Question: Which of these statements is correct?
* The laws of chalav Yisrael milk don’t apply in America since the government makes sure all milk is kosher.
* Government inspections are not reliable, and therefore a person must drink only chalav Yisrael.
Answer: Neither. The laws of chalav Yisrael apply in all places and all times. Furthermore, government inspections are actually very thorough. What follows from these two facts, though?
The Talmud (Avodah Zarah 35b) states that milk acquired from a non-Jew is only kosher if a Jew supervised the milking. This rabbinical decree was enacted to protect Jews from drinking milk that may have (wholly or in part) come from a non-kosher animal. The law that milk requires Jewish supervision is undisputed and codified in Shulchan Aruch (Yoreh De’ah 115:1).
The Pri Chadash, a great 17th century posek, ruled that this halacha only applies if we have reason to believe the milk may be non-kosher (P’ri To’ar 115:2). Most poskim, however, rule otherwise, adopting the position articulated by the Chasam Sofer (Teshuvos Chasam Sofer, Yoreh Deah 107) that the prohibition of drinking chalav akum – gentile milk – applies regardless of the circumstances. Even if there are no non-kosher animals on – or even near – a particular farm, all milking on that farm must be supervised by a Jew in order for the milk to be kosher.
Government Supervision of Milk
Rav Moshe Feinstein (Igros Moshe, Yoreh Deah I: 47-49) rules like the Chasam Sofer. Yet, he maintains that government supervision of dairy processors constitutes “Jewish supervision.” How so? By means of a Talmudic principle known as “anan sahadei,” according to which a person can virtually “witness” an event without physically seeing it.
Reb Moshe notes that the government supervises all commercial dairy processors in the United States, and companies know that if they are caught violating dairy regulations, their reputation will be destroyed. Since Jews know these facts, they effectively become witnesses to the milking through the principle of “anan sahadei,” explained Reb Moshe.
Other poskim disagree with this analysis. Even if knowledge makes one a virtual witness, they say, Chazal required the physical presence of Jewish supervisors.
How Is Chalav Yisrael Milk Supervised?
There are two types of chalav Yisrael farms. One is dedicated full-time to chalav Yisrael service. Such a farm has a team of mashgichim who live on the farm or very adjacent to it, and they supervise every single milking year-round.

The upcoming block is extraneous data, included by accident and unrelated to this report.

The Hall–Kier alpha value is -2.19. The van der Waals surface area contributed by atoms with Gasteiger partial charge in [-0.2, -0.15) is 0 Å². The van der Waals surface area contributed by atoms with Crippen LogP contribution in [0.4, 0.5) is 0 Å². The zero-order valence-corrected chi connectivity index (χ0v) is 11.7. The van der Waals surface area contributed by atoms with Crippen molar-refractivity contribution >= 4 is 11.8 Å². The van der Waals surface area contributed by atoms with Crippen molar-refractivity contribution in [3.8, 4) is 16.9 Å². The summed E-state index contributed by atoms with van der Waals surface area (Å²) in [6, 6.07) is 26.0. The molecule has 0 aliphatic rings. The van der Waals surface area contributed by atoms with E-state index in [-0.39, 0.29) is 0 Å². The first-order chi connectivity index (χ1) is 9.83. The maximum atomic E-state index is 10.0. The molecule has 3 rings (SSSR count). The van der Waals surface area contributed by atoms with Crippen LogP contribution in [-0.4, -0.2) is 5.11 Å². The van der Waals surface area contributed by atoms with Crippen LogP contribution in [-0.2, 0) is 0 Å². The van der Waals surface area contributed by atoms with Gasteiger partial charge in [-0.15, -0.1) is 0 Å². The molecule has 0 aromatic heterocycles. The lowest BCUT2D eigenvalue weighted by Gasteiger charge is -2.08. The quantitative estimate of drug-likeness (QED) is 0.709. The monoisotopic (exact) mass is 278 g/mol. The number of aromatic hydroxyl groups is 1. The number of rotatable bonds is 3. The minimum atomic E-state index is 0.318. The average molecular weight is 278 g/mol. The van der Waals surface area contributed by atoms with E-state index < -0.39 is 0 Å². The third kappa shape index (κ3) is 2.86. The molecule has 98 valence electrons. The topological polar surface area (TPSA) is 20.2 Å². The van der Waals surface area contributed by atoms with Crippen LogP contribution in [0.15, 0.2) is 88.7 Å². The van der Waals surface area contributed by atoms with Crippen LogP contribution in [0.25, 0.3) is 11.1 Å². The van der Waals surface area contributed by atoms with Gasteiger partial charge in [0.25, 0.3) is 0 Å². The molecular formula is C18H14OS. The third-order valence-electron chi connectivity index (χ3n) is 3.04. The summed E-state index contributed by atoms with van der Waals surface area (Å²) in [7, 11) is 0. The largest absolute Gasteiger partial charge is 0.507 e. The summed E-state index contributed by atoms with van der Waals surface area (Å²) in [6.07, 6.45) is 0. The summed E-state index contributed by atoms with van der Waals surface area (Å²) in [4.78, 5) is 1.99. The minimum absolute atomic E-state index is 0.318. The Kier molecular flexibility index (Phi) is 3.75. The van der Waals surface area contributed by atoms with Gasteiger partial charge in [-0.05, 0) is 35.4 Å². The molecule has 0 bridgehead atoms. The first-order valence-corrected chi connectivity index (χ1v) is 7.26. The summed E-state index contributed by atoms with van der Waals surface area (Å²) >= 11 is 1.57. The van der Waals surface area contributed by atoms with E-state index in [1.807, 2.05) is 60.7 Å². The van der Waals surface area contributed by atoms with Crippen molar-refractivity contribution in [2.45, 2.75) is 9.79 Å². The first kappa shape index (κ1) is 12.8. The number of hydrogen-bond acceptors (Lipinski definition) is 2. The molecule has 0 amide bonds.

The second type of farm provides chalav Yisrael milk on a per-need basis. When there is an order for chalav Yisrael milk, a kashrus agency will send mashgichim to supervise the milking until the necessary volume of milk has been produced.
According to halacha (Yoreh De’ah 115:1), a mashgiach must supervise the milking from the very beginning of the process; he must first inspect all milking and holding equipment to verify that they contain no residual chalav akum/non-supervised milk. Once the milking commences, he need not watch every second of it. He only needs to be there on a yoztei v’nichnas (in-and-out) basis (ibid., Shach 4).
Practically speaking, since dairy farms are very remote from Jewish communities – and from most everything else – once a mashgiach is on a farm, he can’t really go anywhere else and basically winds up being stationed there for the duration of the milking.
Milk Collection and Shipment
After each chalav Yisrael milking session is complete, with all the milk collected in a holding tank, the mashgiach will affix a special seal (usually bearing his signature and/or the symbol of the kosher agency) to it to ensure the chalav Yisrael integrity of its contents.
Once a chalav Yisrael company is ready to use the milk (typically as soon as the holding tank is full), the mashgiach will remove his seal from the tank and the milk will be loaded into a tanker truck for transportation to a processing plant.
Before the tanker truck receives the milk, the mashgiach will inspect it to ensure that it is fully clean and contains no leftover milk from elsewhere in its holds. The mashgiach will then affix seals to the tanker truck’s holds – exactly like the seal used for the holding tank.
Before the tanker truck arrives at the dairy processing plant, a mashgiach at the plant will supervise the plant’s kashering (the kashering being necessary since virtually all plants that manufacture chalav Yisrael products handle non-chalav Yisrael/chalav stam products for most of the year).
After the plant has been kashered, the tanker truck bearing the chalav Yisrael milk from the farm will arrive, at which point the dairy plant mashgiach will ascend the tanker, inspect its kosher seals to make sure they are intact and legitimate, and then allow the chalav Yisael milk to be unloaded. The milk will then be pasteurized, homogenized, and either bottled or used for chalav Yisrael butter, ice cream, or cheese, as the case may be.